The scheduling module 202 may modify the time of entry for a vehicle system 104 as the vehicle system 104 approaches the vehicle yard 112 (shown in FIG. 1). For example, the scheduling module 202 may delay the time of entry for the vehicle system 104 as the vehicle system 104 travels toward the vehicle yard 112 along one or more of the routes 102 (shown in FIG. 1). The scheduling module 202 may periodically or irregularly (e.g., when prompted by an operator) check on the projected capacity of the vehicle yard 112 to receive the vehicle system 104 in order to account for unexpected or unplanned changes in the capacity of the vehicle yard 112 and/or the travel of the vehicle system 104. For example, the scheduling module 202 may check on the projected capacity when the vehicle system 104 falls behind schedule due to one or more other vehicle systems 104 interfering with the travel of the vehicle system 104 headed toward the vehicle yard 112, slow orders or other temporary low speed limits on the routes 102, damaged sections of the routes 102, mechanical damage or need for repair to the vehicle system 104, and the like. If the projected capacity is insufficient for the vehicle system 104, then the scheduling module 202 may change the scheduled time of entry while the vehicle system 104 is traveling toward the vehicle yard 112.

In one embodiment, the scheduling module 202 transmits the updated time of entry to the control system 206 of the vehicle system 104. Alternatively, the scheduling module 202 may transmit an updated schedule for the vehicle system 104 that includes the updated time of entry. The control system 206 receives the updated time of entry and may change a time at which the vehicle system 104 arrives at and/or enters the vehicle yard 112. For example, the control unit 212 may reduce the speed of the vehicle system 104 so that the vehicle system 104 arrives at and/or enters the vehicle yard 112 at a later time of entry than a previously scheduled time of entry.

In one embodiment, the updated time of entry is communicated to the energy management system 210. The energy management system 210 can determine an updated trip plan based on the updated time of entry. For example, the energy management system 210 can modify a previously created trip plan or create a new trip plan (either which can be referred to as an updated trip plan) that is based on arriving and/or entering the vehicle yard 112 at the updated time of entry. The updated trip plan can include tractive efforts, braking efforts, speeds, or the like, for different sections of the trip of the vehicle system 104 to the vehicle yard 112 such that the vehicle system 104 arrives at and/or enters the vehicle yard 112 at the updated time of entry. The updated trip plan can be used by the control unit 212 to generate control signals that are used to control the propulsion subsystem 216 of the vehicle system 104, as described above. As a result, the vehicle system 104 may travel to the vehicle yard 112 using an updated trip plan that causes the vehicle system 104 to arrive at the vehicle yard 112 when the vehicle yard 112 has capacity to receive the vehicle system 104, whereby the vehicle system 104 consumes less fuel than if the vehicle system 104 were to travel to the vehicle yard 112 and arrive at the updated time of entry according to a different trip plan.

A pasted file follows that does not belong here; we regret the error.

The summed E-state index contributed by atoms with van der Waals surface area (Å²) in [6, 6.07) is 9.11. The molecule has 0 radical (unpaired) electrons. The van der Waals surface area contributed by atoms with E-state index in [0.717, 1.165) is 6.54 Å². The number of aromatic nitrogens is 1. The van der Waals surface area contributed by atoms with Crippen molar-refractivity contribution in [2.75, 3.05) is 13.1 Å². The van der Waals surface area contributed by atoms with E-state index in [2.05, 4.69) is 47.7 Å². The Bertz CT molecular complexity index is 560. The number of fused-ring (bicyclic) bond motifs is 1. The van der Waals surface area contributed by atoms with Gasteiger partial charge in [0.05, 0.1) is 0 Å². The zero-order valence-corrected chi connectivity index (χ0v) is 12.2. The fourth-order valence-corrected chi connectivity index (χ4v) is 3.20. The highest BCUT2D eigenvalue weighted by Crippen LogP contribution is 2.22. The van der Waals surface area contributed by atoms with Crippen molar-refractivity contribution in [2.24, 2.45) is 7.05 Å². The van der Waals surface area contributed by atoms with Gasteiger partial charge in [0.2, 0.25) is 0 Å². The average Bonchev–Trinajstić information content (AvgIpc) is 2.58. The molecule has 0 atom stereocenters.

The scheduling module 202 may send the updated time of entry to the vehicle system 104 when doing so will not result in one or more throughput parameters of the transportation network 100 (shown in FIG. 1) falling below a predetermined threshold, such as a non-zero threshold. That is, the scheduling module will only send the updated time of entry to the vehicle system if the vehicle system changing speed to arrive at the vehicle yard at the updated time would not result in a throughput parameter falling below a predetermined threshold. For example, the scheduling module 202 may not send the updated time of entry to the vehicle system 104 when sending the updated time of entry to the vehicle system 104 will cause the vehicle system 104 to change a trip plan of the vehicle system 104 that results in an increase, or a significant increase, in traffic congestion in the transportation network 100.

In one embodiment, the scheduling module 202 may generate several different sets of potential schedules for the vehicle systems 104 (shown in FIG. 1), with at least one of the potential schedules including an updated time of entry for one or more of the vehicle systems 104 to arrive at the vehicle yard 112. The monitoring module 204 can simulate travel of the vehicle systems 104 according to the potential schedules in each of the sets and calculate simulated throughput parameters associated with the different sets of the schedules. The monitoring module 204 can compare the simulated throughput parameters of the different sets and, based on the comparison, select one of the sets of schedules to send to the vehicle systems 104 for use in traveling in the transportation network 100 (shown in FIG. 1). For example, the scheduling module 206 may select the set of schedules having the largest throughput parameter, or a throughput parameter that is larger than one or more other throughput parameters associated with one or more other sets of schedules, and send the selected set of schedules to the vehicle systems 104, including the schedule having the updated time of entry into the vehicle yard 112.